Determination of the Size Distribution of Dissolved Organic Matter by Diffusion-Ordered Nuclear Magnetic Resonance Spectroscopy (DOSY)

Benjamin Nash Granzow1,2, Carl Johnson3 and Daniel Repeta1, (1)Woods Hole Oceanographic Institution, Marine Chemistry and Geochemistry, Woods Hole, MA, United States, (2)Massachusetts Institute of Technology, Earth, Atmospheric and Planetary Sciences, Cambridge, MA, United States, (3)Woods Hole Oceanographic Institution, Woods Hole, MA, United States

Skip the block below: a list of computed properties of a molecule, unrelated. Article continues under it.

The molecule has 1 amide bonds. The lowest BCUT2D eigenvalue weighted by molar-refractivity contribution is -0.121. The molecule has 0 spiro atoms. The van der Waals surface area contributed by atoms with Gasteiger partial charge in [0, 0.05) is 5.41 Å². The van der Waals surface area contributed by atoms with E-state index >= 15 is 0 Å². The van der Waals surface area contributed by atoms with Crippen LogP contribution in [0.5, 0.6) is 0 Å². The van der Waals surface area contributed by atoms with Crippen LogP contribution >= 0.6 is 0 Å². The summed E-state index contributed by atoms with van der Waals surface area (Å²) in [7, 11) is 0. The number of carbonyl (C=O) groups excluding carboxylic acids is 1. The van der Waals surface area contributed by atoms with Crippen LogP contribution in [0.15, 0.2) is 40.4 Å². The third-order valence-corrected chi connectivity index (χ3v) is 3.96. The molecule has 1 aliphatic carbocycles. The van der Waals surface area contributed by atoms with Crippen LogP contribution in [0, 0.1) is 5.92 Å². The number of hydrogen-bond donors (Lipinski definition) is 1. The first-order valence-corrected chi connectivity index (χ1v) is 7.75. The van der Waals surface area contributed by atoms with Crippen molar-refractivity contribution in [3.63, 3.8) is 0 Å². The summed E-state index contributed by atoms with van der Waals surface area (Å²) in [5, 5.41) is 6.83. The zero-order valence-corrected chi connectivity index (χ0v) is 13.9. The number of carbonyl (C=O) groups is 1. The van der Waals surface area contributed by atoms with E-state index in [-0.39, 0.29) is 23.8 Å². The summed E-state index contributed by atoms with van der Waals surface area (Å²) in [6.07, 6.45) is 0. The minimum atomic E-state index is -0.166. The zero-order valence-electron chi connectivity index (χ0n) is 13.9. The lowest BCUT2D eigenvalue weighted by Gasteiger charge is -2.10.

Marine dissolved organic matter (DOM) is a complex mixture of unique molecules with a wide range of molecular weights from <100 Da to >106 Da in extremely low concentrations. This diversity has led to the development of chemical and size-dependent separation techniques to isolate and concentrate specific fractions of DOM. Separations based on size often utilize ultrafiltration (UF), electrodialysis, or size-exclusion chromatography (SEC). In this study, we reexamined the size distribution of DOM separated by UF, SEC, and solid phase extraction (SPE) using pulsed field gradient spin echo nuclear magnetic resonance (NMR) spectroscopy. Representative DOM samples from the North Pacific (National Energy Laboratory of Hawai’i and at Station ALOHA) and North Atlantic (Sargasso Sea) Oceans were analyzed using diffusion-ordered NMR spectroscopy (DOSY). Optimizations for sample concentration and gradient strength for each sample type were performed. This technique can be utilized in conjunction with size-dependent separations to better characterize the organic matter being studied. DOSY can also be coupled with heteronuclear correlation spectroscopy for functional group analysis.